The Mission Song is probably my favourite post-Cold War book that John le Carré wrote. The book follows Bruno Salvador, a top translator of East African languages who often gets called on to work for the British government translating intercepts. It’s through this work that he gets invited to work on peace negotiations between a few Congolese warlords. At the conference, Bruno is given his additional task: in addition to translating the conference, he is also to listen in on and translate the private conversations of the warlords.


It is quickly apparent that what is being planned at this conference is a coup in Kivu, to allow Bruno’s employers, the Syndicate, to make a quick profit off stockpiles of coltan in the area – a plot inspired by the real-life coup attempt in Equatorial Guinea in 2004, where a group of mercenaries with alleged private British backing attempted to overthrow the dictatorship in the country, in order to profit from the country’s extensive oil deposits.


A Most Wanted Man was John le Carré’s next attempt at the war on terror, this time approaching it through illegal immigration in Germany. It struggles with a main character, Issa Karpov, who is only seen through the eyes of other characters, and ambiguities and difficulties of the war on terror are hinted at without being fully developed. It’s a better war on terror novel than Absolute Friends, but a far cry from what you feel could have been.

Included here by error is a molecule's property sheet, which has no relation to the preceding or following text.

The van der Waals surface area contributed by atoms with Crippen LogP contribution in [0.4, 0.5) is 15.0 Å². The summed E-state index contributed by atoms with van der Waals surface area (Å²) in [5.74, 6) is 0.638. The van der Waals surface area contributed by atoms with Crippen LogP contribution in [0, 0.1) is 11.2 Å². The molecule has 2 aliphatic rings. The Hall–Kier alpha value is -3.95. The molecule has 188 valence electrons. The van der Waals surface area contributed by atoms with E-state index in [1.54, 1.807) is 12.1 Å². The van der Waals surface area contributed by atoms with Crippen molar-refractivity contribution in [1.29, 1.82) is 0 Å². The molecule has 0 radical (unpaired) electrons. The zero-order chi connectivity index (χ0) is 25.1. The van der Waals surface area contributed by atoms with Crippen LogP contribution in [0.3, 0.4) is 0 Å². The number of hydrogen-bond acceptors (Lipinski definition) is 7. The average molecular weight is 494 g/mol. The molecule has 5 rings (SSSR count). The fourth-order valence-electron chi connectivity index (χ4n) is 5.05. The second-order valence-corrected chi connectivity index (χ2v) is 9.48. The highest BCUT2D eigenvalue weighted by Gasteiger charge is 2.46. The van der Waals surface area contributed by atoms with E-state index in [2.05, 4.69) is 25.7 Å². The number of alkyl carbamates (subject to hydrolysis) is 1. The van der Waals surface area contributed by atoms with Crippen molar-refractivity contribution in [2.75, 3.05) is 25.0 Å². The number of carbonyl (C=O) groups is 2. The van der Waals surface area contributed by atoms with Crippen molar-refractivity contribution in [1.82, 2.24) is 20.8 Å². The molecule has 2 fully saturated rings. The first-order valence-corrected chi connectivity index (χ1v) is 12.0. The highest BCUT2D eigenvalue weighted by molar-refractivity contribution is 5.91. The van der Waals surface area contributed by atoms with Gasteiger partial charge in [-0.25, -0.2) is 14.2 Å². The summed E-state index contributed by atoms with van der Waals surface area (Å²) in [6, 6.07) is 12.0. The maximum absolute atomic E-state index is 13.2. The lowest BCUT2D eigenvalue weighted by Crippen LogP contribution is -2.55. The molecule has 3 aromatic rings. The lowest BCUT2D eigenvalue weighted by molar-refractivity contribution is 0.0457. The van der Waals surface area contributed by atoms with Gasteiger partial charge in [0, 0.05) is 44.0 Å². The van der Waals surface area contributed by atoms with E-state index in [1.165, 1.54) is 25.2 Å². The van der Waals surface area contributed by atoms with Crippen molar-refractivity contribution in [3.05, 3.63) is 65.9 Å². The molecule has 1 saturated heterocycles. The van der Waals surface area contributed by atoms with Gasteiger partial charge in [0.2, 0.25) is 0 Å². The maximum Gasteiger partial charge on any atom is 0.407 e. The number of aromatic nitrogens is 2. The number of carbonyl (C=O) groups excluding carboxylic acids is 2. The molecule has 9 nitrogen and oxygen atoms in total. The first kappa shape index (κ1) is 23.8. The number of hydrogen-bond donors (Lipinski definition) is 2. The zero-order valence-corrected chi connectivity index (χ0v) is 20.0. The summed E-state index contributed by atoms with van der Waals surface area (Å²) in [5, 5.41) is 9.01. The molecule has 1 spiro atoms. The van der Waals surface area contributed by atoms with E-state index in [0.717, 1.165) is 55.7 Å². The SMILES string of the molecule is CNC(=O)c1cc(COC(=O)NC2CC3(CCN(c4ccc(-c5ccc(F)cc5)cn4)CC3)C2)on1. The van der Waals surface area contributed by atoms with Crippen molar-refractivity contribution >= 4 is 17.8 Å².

Our Kind of Traitor saw John le Carré return to Russian oligarchs, this time with an oligarch, Dima, offering to spill the beans on a major Russian money laundering operation in return for asylum in the UK. The plot has thinly-veiled references to George Osborne and Peter Mandelson and their relationship to Oleg Deripaska. Like The Constant Gardener and A Most Wanted Man, it was adapted for film, garnering it a reputation I feel the book isn’t able to reach.


A Delicate Truth looks at a British special forces’ operation in Gibraltar and its aftermath, with the operation being covered up when things go wrong. There’s little to recommend A Delicate Truth if one’s not a dedicated reader of le Carré’s writing.


With A Legacy of Spies, John le Carré made a final return to his most famous spy, George Smiley. The novel is an interesting concept, with Peter Guillam questioned in connection with the events surrounding The Spy Who Came In From The Cold. A Legacy of Spies feels a bit like leftovers from The Spy Who Came In From The Cold, unevenly reheated and served up to diners who had really enjoyed a meal at the restaurant last week.


Agent Running in the Field is concerned with Nat, a 47-year-old spy who has been returned to Britain and only just reprieved from retirement by the offer of a job in a near-defunct branch of MI6. The book begins with Nat being challenged to a badminton match by Ed, a young man who has sought him out, and the two become something like friends. At Nat’s work, MI6 set up an operation involving a recently activated Russian sleeper agent who is, unbeknownst to Moscow, a double agent. This then ends up linking to Ed’s plot which, despite being predictable, still managed to be executed in such a surprising way that I found it genuinely effective.